GFDL - Geophysical Fluid Dynamics Laboratory

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GFDL Research Highlights

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February 15, 2013 - Controls of Global Snow Under Climate Change
Understanding snowfall variability is key to understanding future water supply in snowmelt-dominated regions, like the western U.S. This research validated GFDL’s coupled climate models, CM2.5 and CM2.1, for snowfall and explored changes in snowfall in a future climate experiment, to determine if resolution differences in the models influence snowfall signals. Read more...

February 1, 2013 - Contributions of Downstream Eddy Development to the Teleconnection between ENSO and the Atmospheric Circulation over the North Atlantic
El Nino-Southern Oscillation (ENSO) is the dominant pattern of interannual climate variability, and has strong influence on the atmospheric circulation around the globe. North Atlantic Oscillation (NAO) is another prominent mode of interannual variability in the Northern Hemisphere extratropics, and exerts a strong influence on the climate of the North Atlantic basin and the surrounding land areas. The main purpose of this study is to describe and assess of the interactions between these two prominent teleconnection patterns of the interannual climate variability. Read more...

January 21, 2013 - Springtime high surface ozone events over the western United States: Quantifying the role of stratospheric intrusions
Stratosphere-to-troposphere transport of ozone is a common occurrence at mid- and high latitudes, but its influence on tropospheric ozone levels remains a long-standing question, despite decades of research. GFDL scientists and colleagues analyzed balloon soundings, lidar, surface and satellite measurements using GFDL’s new global high-resolution chemistry-climate model, to look at the extent to which naturally occurring stratospheric ozone intrusions reach the surface and affect air quality. Read more...

January 14, 2013 - Have Aerosols Caused the Observed Atlantic Multi-decadal Variability?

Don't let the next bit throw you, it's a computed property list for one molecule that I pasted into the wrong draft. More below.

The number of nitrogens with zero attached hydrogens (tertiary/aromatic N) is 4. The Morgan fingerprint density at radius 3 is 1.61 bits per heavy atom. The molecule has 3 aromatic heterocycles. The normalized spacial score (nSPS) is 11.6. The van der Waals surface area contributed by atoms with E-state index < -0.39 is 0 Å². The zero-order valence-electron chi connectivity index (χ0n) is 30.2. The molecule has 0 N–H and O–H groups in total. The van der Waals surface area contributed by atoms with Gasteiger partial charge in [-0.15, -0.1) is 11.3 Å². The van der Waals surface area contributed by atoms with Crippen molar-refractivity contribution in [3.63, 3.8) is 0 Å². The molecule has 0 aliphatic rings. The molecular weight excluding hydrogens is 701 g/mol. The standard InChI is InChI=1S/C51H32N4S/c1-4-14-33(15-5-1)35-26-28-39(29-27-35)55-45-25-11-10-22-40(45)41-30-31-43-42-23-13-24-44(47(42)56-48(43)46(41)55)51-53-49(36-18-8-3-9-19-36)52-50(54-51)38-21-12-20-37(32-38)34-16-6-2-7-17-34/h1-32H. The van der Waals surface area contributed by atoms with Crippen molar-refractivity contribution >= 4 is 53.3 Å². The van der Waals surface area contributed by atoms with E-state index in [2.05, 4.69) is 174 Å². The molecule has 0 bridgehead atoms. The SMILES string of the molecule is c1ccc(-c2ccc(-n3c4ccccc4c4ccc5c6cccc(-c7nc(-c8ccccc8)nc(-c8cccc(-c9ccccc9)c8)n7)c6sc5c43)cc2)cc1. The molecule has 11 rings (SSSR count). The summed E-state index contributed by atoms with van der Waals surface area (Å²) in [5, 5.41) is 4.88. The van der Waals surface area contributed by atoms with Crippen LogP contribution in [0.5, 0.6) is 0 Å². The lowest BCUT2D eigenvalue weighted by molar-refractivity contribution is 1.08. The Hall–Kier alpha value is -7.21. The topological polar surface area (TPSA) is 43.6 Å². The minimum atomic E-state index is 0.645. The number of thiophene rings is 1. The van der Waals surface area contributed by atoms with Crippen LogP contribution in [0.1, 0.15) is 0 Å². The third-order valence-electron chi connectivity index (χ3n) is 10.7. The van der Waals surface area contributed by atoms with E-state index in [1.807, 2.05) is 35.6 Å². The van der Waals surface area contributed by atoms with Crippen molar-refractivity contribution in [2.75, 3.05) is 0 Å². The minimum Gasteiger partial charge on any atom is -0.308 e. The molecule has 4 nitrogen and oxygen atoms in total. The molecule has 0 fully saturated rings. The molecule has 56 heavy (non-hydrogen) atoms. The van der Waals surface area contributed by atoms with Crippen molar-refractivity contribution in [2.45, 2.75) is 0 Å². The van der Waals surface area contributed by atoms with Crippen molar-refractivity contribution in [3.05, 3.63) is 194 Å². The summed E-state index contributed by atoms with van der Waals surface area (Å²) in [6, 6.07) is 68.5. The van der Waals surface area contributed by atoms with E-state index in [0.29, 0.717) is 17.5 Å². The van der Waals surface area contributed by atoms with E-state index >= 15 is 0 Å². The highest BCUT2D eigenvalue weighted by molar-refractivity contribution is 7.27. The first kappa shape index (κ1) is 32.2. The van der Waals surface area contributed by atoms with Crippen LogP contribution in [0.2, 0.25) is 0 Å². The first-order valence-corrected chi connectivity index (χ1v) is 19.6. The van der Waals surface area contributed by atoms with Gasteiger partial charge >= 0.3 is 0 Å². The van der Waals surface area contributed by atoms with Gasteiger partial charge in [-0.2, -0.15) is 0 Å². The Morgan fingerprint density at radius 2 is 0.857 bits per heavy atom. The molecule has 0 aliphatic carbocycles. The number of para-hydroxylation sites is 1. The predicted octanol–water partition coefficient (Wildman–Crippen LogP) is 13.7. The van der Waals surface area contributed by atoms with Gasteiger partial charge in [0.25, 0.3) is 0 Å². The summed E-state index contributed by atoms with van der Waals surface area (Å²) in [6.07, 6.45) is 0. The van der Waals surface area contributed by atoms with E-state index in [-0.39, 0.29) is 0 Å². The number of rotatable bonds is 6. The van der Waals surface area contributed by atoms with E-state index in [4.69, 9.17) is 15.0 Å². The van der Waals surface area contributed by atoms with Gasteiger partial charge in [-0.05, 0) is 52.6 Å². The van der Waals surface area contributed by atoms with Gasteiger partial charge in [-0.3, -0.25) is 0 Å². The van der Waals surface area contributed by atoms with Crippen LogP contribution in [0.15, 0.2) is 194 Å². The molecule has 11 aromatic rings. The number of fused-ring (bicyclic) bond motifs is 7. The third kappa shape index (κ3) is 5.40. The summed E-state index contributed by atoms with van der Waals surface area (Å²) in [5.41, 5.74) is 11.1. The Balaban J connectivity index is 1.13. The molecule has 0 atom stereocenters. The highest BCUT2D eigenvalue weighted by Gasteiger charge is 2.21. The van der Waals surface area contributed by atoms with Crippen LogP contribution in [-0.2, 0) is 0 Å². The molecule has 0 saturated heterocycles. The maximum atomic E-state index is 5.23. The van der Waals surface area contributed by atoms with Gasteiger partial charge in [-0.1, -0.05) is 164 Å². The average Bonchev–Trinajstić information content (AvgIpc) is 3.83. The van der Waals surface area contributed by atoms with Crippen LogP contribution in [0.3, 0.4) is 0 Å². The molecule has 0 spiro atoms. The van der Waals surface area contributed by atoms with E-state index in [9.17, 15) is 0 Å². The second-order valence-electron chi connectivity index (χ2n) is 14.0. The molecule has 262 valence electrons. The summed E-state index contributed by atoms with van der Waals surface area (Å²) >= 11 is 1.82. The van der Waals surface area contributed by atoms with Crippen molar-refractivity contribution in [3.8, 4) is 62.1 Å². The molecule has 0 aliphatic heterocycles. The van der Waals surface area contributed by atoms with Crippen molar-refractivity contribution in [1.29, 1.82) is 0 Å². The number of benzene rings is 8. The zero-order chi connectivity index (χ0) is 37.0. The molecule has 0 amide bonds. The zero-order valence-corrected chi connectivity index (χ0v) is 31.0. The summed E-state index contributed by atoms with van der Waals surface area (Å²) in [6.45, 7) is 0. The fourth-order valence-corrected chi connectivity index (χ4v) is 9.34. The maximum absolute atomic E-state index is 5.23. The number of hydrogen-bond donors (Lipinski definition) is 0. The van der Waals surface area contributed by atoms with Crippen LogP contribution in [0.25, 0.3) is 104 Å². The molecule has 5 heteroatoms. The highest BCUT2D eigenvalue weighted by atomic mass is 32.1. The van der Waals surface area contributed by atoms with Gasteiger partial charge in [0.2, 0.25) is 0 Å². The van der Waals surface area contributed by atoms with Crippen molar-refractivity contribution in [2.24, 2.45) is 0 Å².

Identifying the main drivers of the twentieth-century multi-decadal variability in the Atlantic Ocean is crucial for predicting how the Atlantic will evolve in the coming decades and the resulting broad impacts on weather and precipitation patterns around the globe. Another recently published paper suggested that aerosols are a prime driver of twentieth-century North Atlantic climate variability, based on simulations using the HadGEM2-ES (UK Met Office Hadley Centre Earth System Model). Read more...

January 8, 2013 - Cusk (Brosme brosme) and climate change: assessing the threat to a candidate marine fish species under the U.S. Endangered Species Act
This collaboration, led by NOAA and EPA scientists and entraining expertise from the University of Connecticut, evaluated the potential effects of climate change on cusk (Brosme brosme) in the Northwest Atlantic. Numbers of this demersal (bottom-dwelling) fish (Fig. 1) on the Northeast Atlantic continental shelf have declined dramatically over the past several decades. This is believed to be primarily a result of fishing activities. However, changes in the distribution and abundance of a number of marine fish stocks in the Northwest Atlantic have been linked to climate variability and change, suggesting that both fishing and climate may affect the future status of cusk. Read more...

November 28, 2012 - Connecting changing ocean circulation with changing climate
Our capability to observe ocean changes has improved dramatically over the past two decades, motivating interest in how these observations can be used to constrain climate change simulations. Projections of future surface climate change and ocean circulation change are both very uncertain. This research shows that circulation changes are important to the surface climate change and we describe a mechanism for the connection. Read more...

August 24, 2012 - Mixing of dust and NH3 observed globally over anthropogenic dust sources
Dust is one of the most abundant aerosols in the atmosphere, and by scattering and absorbing solar radiation, it affects climate. Anthropogenic dust is largely ignored in most current climate studies. We show how pervasive it is throughout the world, and that it is mostly associated with croplands. Read more...

August 17, 2012 - Global scale attribution of anthropogenic and natural dust sources and their emission rates based on MODIS Deep Blue aerosol products
Dust is one of the most abundant aerosols in the atmosphere, and by scattering and absorbing solar radiation, it affects climate. In particular, anthropogenic dust is a significant source of radiative forcing on the climate system. Increasing numerical resolution of climate models provides an opportunity to create a realistic, high-resolution dust-source inventory. Read more...

August 10, 2012 - Global calcite cycling constrained by sediment preservation controls
The primary objective of this work was to build a set of internally consistent and computationally efficient algorithms to represent the regionally varying production, water column dissolution, and sediment preservation of pelagic calcite, and analyze the biogeochemical implications. Read more...

August 3, 2012 - Northern high latitude heat budget decomposition and transient warming
The future response of Atlantic meridional overturning circulation (AMOC) to increased carbon dioxide is known to be uncertain, with models showing 21st century weakening of 0 to 50%, according to the IPCC 4th report. Read more...

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